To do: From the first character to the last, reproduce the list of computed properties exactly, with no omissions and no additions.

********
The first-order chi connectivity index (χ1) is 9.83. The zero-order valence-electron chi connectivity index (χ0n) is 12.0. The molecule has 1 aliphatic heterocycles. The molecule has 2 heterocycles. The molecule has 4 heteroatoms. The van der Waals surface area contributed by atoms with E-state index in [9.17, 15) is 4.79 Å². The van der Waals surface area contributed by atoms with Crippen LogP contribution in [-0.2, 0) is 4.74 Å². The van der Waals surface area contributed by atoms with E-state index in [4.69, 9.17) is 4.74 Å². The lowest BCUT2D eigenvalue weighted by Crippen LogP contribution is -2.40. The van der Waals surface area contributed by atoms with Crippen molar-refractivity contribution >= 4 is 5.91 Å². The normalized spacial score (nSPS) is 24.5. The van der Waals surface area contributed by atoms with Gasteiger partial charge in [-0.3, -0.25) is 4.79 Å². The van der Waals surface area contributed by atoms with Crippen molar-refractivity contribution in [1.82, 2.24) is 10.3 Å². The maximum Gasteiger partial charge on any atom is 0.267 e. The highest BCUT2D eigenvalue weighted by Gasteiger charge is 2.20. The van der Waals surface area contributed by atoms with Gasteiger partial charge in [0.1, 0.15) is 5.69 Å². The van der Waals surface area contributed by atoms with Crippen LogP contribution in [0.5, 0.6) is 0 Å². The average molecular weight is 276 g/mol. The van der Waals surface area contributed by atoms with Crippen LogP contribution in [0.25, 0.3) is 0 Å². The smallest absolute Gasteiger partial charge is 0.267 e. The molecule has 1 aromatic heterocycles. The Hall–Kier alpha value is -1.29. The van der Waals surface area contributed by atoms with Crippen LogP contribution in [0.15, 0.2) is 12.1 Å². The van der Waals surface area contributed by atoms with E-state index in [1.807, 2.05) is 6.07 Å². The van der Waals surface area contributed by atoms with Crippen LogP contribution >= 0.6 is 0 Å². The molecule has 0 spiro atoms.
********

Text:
The first-order chi connectivity index (χ1) is 9.83. The zero-order valence-electron chi connectivity index (χ0n) is 12.0. The molecule has 1 aliphatic heterocycles. The molecule has 2 heterocycles. The molecule has 4 heteroatoms. The van der Waals surface area contributed by atoms with E-state index in [9.17, 15) is 4.79 Å². The van der Waals surface area contributed by atoms with Crippen LogP contribution in [-0.2, 0) is 4.74 Å². The van der Waals surface area contributed by atoms with E-state index in [4.69, 9.17) is 4.74 Å². The lowest BCUT2D eigenvalue weighted by Crippen LogP contribution is -2.40. The van der Waals surface area contributed by atoms with Crippen molar-refractivity contribution >= 4 is 5.91 Å². The normalized spacial score (nSPS) is 24.5. The van der Waals surface area contributed by atoms with Gasteiger partial charge in [-0.3, -0.25) is 4.79 Å². The van der Waals surface area contributed by atoms with Crippen molar-refractivity contribution in [1.82, 2.24) is 10.3 Å². The maximum Gasteiger partial charge on any atom is 0.267 e. The highest BCUT2D eigenvalue weighted by Gasteiger charge is 2.20. The van der Waals surface area contributed by atoms with Gasteiger partial charge in [0.1, 0.15) is 5.69 Å². The van der Waals surface area contributed by atoms with Crippen LogP contribution in [0.5, 0.6) is 0 Å². The average molecular weight is 276 g/mol. The van der Waals surface area contributed by atoms with Crippen LogP contribution in [0.25, 0.3) is 0 Å². The smallest absolute Gasteiger partial charge is 0.267 e. The molecule has 1 aromatic heterocycles. The Hall–Kier alpha value is -1.29. The van der Waals surface area contributed by atoms with Crippen LogP contribution in [0.15, 0.2) is 12.1 Å². The van der Waals surface area contributed by atoms with E-state index in [1.807, 2.05) is 6.07 Å². The van der Waals surface area contributed by atoms with Crippen LogP contribution >= 0.6 is 0 Å². The molecule has 0 spiro atoms.